The new 116th Precinct will address an increase in this area’s population and requests for law enforcement services, and help reduce response times. Compared to the other 76 precincts Citywide, the current 105th Precinct has the 5th-largest precinct population (118,577 residents) and the 5th largest square mileage (12.43 square miles).
6) Staten Island Ferry Resiliency (DOT)
Budgeted cost: $25 million
Almost 23 million passengers ride the Staten Island Ferry each year. In 2012, as a result of Superstorm Sandy, ferry passenger terminals in both Staten Island and Manhattan, along with the Ferry Maintenance Facility on Staten Island, were subject to heavy flooding and major mechanical/electrical system damage.
This major resiliency project includes the assessment, design and construction of systems necessary to ensure that this vital transit system is well-prepared and sufficiently resilient to withstand major flooding and increased incidents of severe weather in the future.
7) Pelham Parkway Bridge over Hutchinson River Parkway, Bronx (DOT)
Budgeted cost: $54.5 million
Pelham Parkway crosses the Hutchinson River Parkway just east of Stillwell Ave. A stone-arch bridge built in 1942, it consists of two spans with a total deck area of about 17,600 feet. The structure carries a total of six lanes of traffic, with sidewalks on both sides, for a total bridge width of 146.8 feet.
The project will bring the bridge into a state of good repair.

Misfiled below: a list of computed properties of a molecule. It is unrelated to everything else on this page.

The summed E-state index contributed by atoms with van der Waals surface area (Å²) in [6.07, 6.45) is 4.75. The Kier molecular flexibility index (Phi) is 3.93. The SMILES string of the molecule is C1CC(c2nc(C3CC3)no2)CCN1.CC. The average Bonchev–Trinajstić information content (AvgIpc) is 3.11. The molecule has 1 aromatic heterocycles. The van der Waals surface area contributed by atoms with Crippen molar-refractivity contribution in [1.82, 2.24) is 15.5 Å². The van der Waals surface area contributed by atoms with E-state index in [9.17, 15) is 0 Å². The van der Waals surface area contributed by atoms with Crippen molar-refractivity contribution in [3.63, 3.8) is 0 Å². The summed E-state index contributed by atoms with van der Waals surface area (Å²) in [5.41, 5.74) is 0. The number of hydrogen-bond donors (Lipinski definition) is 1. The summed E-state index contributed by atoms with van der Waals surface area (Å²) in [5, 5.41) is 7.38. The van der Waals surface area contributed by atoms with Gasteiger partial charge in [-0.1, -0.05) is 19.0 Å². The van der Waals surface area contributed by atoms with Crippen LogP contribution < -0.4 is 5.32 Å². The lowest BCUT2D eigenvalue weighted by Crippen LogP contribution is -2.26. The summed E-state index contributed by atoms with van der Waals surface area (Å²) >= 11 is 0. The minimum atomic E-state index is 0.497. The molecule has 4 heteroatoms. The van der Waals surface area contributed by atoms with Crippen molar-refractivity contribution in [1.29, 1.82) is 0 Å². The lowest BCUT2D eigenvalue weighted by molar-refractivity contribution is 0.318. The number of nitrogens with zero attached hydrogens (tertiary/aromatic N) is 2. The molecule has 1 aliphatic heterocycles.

8) Elmhurst Hospital Emergency Room Renovation, Queens (Health + Hospitals)
Budgeted cost: $20 million
Located at 79-01 Broadway, the project consists of renovating and expanding the Emergency Department at NYC Health + Hospitals/Elmhurst, one of New York City’s busiest Trauma Centers with approximately 1200 trauma admissions per year.
The project addresses the demand for additional space to accommodate the hospital’s increased volume. Plans include more than 10,000 additional sq. ft. of new space, an increase in treatment bays (48 to 80), an increase in nursing support areas, five additional isolation rooms, and centralized radiology services.
The design-build legislation would give the same benefit and cost savings to city agencies that New York State has realized on its projects, including eight projects that were authorized in the most recent state budget. Design-build contracts would be subject to applicable federal, state, and local requirements for disadvantaged business enterprises and minority and women-owned business enterprises.
Mayor De Blasio recently announced the following MWBE commitments: Setting a citywide goal of 30 percent; the creation of the Mayor’s Office of MWBE and interest rate contract financing in the state of 3 percent up to $500,000 per loan.
The use of design-build as a project delivery method will allow the city to complete more projects, increasing opportunities for MWBE firms. The city proposal includes Project Labor Agreements (PLAs) for all projects utilizing design-build. Projects that utilize design-build typically realize cost savings of at least 6 percent and an average time savings of 18 months, the city asserts in a news release.